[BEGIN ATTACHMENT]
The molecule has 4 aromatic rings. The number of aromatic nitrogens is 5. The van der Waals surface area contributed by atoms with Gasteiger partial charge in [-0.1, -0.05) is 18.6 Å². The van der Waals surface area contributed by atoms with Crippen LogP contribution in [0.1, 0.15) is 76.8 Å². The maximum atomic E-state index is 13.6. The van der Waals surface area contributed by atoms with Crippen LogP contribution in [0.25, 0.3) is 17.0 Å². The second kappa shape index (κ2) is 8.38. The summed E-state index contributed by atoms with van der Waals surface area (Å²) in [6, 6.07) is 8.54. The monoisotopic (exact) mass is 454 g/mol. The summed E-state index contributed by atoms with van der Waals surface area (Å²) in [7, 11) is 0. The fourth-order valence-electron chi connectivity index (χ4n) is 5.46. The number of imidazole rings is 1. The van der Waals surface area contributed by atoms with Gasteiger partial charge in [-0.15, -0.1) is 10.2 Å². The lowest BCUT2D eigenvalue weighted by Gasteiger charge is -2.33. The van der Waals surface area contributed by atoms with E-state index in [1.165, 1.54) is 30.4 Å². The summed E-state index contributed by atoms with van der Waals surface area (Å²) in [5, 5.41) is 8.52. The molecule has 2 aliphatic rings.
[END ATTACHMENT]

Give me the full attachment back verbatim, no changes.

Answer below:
The molecule has 4 aromatic rings. The number of aromatic nitrogens is 5. The van der Waals surface area contributed by atoms with Gasteiger partial charge in [-0.1, -0.05) is 18.6 Å². The van der Waals surface area contributed by atoms with Crippen LogP contribution in [0.1, 0.15) is 76.8 Å². The maximum atomic E-state index is 13.6. The van der Waals surface area contributed by atoms with Crippen LogP contribution in [0.25, 0.3) is 17.0 Å². The second kappa shape index (κ2) is 8.38. The summed E-state index contributed by atoms with van der Waals surface area (Å²) in [6, 6.07) is 8.54. The monoisotopic (exact) mass is 454 g/mol. The summed E-state index contributed by atoms with van der Waals surface area (Å²) in [7, 11) is 0. The fourth-order valence-electron chi connectivity index (χ4n) is 5.46. The number of imidazole rings is 1. The van der Waals surface area contributed by atoms with Gasteiger partial charge in [-0.15, -0.1) is 10.2 Å². The lowest BCUT2D eigenvalue weighted by Gasteiger charge is -2.33. The van der Waals surface area contributed by atoms with E-state index in [1.165, 1.54) is 30.4 Å². The summed E-state index contributed by atoms with van der Waals surface area (Å²) in [5, 5.41) is 8.52. The molecule has 2 aliphatic rings.